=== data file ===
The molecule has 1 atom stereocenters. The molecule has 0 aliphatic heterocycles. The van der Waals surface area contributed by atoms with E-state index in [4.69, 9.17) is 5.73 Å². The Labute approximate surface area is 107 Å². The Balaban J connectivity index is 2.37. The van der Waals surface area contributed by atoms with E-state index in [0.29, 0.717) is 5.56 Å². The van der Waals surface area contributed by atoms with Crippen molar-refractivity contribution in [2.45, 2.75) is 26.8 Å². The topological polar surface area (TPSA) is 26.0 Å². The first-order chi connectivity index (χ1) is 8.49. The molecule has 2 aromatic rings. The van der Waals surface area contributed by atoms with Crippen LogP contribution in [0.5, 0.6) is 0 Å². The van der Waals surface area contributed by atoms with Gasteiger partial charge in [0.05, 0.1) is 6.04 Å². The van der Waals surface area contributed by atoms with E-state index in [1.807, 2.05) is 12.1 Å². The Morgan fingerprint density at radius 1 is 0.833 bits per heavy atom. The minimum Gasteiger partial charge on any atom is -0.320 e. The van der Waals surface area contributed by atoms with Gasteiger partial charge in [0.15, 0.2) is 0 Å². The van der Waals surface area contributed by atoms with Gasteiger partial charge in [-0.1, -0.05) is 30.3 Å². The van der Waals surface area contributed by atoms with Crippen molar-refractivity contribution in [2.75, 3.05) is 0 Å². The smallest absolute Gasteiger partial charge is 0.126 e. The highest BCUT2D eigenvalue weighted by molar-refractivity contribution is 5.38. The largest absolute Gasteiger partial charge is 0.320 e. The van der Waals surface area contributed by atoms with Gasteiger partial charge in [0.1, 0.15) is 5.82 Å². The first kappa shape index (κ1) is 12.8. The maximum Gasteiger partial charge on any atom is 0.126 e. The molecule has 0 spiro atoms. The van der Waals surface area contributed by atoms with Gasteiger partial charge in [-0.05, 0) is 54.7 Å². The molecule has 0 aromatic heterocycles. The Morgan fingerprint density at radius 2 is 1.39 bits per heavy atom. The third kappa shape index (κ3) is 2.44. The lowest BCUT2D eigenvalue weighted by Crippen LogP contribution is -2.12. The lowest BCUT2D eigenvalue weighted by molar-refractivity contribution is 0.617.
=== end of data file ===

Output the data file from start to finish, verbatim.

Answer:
The molecule has 1 atom stereocenters. The molecule has 0 aliphatic heterocycles. The van der Waals surface area contributed by atoms with E-state index in [4.69, 9.17) is 5.73 Å². The Labute approximate surface area is 107 Å². The Balaban J connectivity index is 2.37. The van der Waals surface area contributed by atoms with E-state index in [0.29, 0.717) is 5.56 Å². The van der Waals surface area contributed by atoms with Crippen molar-refractivity contribution in [2.45, 2.75) is 26.8 Å². The topological polar surface area (TPSA) is 26.0 Å². The first-order chi connectivity index (χ1) is 8.49. The molecule has 2 aromatic rings. The van der Waals surface area contributed by atoms with Crippen LogP contribution in [0.5, 0.6) is 0 Å². The van der Waals surface area contributed by atoms with Gasteiger partial charge in [0.05, 0.1) is 6.04 Å². The van der Waals surface area contributed by atoms with E-state index in [1.807, 2.05) is 12.1 Å². The Morgan fingerprint density at radius 1 is 0.833 bits per heavy atom. The minimum Gasteiger partial charge on any atom is -0.320 e. The van der Waals surface area contributed by atoms with Gasteiger partial charge in [0.15, 0.2) is 0 Å². The van der Waals surface area contributed by atoms with Gasteiger partial charge in [-0.1, -0.05) is 30.3 Å². The van der Waals surface area contributed by atoms with Crippen molar-refractivity contribution in [2.75, 3.05) is 0 Å². The smallest absolute Gasteiger partial charge is 0.126 e. The highest BCUT2D eigenvalue weighted by molar-refractivity contribution is 5.38. The largest absolute Gasteiger partial charge is 0.320 e. The van der Waals surface area contributed by atoms with Gasteiger partial charge in [0.1, 0.15) is 5.82 Å². The first kappa shape index (κ1) is 12.8. The maximum Gasteiger partial charge on any atom is 0.126 e. The molecule has 0 spiro atoms. The van der Waals surface area contributed by atoms with Gasteiger partial charge in [-0.05, 0) is 54.7 Å². The molecule has 0 aromatic heterocycles. The Morgan fingerprint density at radius 2 is 1.39 bits per heavy atom. The third kappa shape index (κ3) is 2.44. The lowest BCUT2D eigenvalue weighted by Crippen LogP contribution is -2.12. The lowest BCUT2D eigenvalue weighted by molar-refractivity contribution is 0.617.